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See also LORD, and Lord

EnglishModificar

EtymologyModificar

Middle English lord, loverd (lord, master, ruler) from Old English hlāford, hlāfweard (lord, master, husband), originally literally ‘loaf-guardian’, i.e. "bread-keeper".

PronunciationModificar

NounModificar

Wikipedia

Singular
Lord

Plural
Lords

Lord (plural Lords)
  1. (obsolete) The master of a household.
  2. A person having formal authority over others, a ruler.
  3. A person enjoying great respect in a community.
    • lords of a profession
  4. An aristocrat, a man of high rank in a feudal society or in one that retains feudal forms and institutions.
  5. An owner, a master.
  6. A titled nobleman or aristocrat
  7. (familiar, dated) An affectionate term for one's boyfriend or husband.

Derived termsModificar

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TranslationsModificar

The translations below need to be checked and inserted above into the appropriate translation tables, removing any numbers. Numbers do not necessarily match those in definitions. See instructions at Help:How to check translations.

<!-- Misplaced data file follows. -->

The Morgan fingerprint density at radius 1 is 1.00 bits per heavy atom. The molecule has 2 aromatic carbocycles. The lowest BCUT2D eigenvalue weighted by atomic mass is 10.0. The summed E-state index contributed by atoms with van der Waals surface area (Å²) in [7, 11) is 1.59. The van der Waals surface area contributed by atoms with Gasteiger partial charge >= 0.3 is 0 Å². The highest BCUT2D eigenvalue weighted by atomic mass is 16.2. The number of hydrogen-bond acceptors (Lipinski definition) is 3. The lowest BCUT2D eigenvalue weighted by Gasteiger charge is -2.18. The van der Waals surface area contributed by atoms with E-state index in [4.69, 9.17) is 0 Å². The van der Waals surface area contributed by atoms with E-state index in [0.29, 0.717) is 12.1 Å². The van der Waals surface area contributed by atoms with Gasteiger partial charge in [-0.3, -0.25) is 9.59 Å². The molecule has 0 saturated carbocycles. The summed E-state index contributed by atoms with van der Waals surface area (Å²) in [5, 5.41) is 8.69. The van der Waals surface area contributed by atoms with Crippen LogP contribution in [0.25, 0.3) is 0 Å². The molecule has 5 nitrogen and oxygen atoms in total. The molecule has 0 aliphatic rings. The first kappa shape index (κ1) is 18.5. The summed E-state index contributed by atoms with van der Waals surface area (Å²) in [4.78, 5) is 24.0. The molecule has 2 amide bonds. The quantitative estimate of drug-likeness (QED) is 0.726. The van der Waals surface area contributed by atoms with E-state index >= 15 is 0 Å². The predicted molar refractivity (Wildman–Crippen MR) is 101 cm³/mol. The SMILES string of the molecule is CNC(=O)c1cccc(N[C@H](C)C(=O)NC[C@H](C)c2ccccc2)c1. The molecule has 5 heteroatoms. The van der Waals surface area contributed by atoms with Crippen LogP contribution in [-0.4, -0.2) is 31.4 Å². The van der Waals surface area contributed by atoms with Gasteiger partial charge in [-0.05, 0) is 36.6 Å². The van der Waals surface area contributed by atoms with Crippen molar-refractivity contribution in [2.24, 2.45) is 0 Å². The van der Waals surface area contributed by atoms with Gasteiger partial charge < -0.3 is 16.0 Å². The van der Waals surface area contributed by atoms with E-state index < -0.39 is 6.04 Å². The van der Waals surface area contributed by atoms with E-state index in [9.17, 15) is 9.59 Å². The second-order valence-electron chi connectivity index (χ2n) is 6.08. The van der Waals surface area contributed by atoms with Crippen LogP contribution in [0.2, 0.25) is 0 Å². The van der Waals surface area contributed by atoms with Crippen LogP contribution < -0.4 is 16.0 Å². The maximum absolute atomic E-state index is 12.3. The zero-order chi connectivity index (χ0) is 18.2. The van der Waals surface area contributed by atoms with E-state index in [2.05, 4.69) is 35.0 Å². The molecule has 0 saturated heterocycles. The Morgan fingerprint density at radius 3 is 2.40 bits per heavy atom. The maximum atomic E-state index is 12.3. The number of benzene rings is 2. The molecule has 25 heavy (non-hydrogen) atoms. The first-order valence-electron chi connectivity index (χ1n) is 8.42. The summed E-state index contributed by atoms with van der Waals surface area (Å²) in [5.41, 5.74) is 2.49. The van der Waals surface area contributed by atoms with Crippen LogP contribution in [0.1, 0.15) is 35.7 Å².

VerbModificar

Infinitive
to Lord

Third person singular
Lords

Simple past
Lorded

Past participle
Lorded

Present participle
Lording

to Lord (third-person singular simple present Lords, present participle Lording, simple past and past participle Lorded)
  1. (intransitive) Domineer or act like a lord

TranslationsModificar


ItalianModificar

NounModificar

Lord m. inv.

  1. lord (British aristocrat)
  2. gentleman

SpanishModificar

NounModificar

Lord m. (plural lores)

Singular
Lord m.

Plural
lores m.

  1. lord (British title)

ang:lord cs:lord es:lord fa:lord fr:lord gd:lord ko:lord io:lord it:lord kn:lord ku:lord hu:lord ml:lord ja:lord pl:lord ru:lord simple:lord fi:lord sv:lord ta:lord te:lord tr:lord vi:lord zh:lord

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